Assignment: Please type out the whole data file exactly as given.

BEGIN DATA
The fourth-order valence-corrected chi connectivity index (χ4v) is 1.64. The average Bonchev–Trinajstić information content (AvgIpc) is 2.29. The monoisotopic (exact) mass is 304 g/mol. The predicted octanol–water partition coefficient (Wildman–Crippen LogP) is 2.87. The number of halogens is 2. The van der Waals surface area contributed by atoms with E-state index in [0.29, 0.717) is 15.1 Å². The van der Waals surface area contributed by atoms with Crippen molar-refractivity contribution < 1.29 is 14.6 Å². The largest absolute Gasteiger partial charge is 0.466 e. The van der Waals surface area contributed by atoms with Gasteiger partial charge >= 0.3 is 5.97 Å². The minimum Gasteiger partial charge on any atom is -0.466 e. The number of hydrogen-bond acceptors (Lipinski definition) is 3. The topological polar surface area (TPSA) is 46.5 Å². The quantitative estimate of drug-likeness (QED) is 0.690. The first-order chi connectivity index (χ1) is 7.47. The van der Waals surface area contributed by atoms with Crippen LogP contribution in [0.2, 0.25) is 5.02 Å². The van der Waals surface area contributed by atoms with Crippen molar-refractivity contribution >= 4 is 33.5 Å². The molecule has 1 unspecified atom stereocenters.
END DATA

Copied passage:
The fourth-order valence-corrected chi connectivity index (χ4v) is 1.64. The average Bonchev–Trinajstić information content (AvgIpc) is 2.29. The monoisotopic (exact) mass is 304 g/mol. The predicted octanol–water partition coefficient (Wildman–Crippen LogP) is 2.87. The number of halogens is 2. The van der Waals surface area contributed by atoms with E-state index in [0.29, 0.717) is 15.1 Å². The van der Waals surface area contributed by atoms with Crippen molar-refractivity contribution < 1.29 is 14.6 Å². The largest absolute Gasteiger partial charge is 0.466 e. The van der Waals surface area contributed by atoms with Gasteiger partial charge >= 0.3 is 5.97 Å². The minimum Gasteiger partial charge on any atom is -0.466 e. The number of hydrogen-bond acceptors (Lipinski definition) is 3. The topological polar surface area (TPSA) is 46.5 Å². The quantitative estimate of drug-likeness (QED) is 0.690. The first-order chi connectivity index (χ1) is 7.47. The van der Waals surface area contributed by atoms with Crippen LogP contribution in [0.2, 0.25) is 5.02 Å². The van der Waals surface area contributed by atoms with Crippen molar-refractivity contribution >= 4 is 33.5 Å². The molecule has 1 unspecified atom stereocenters.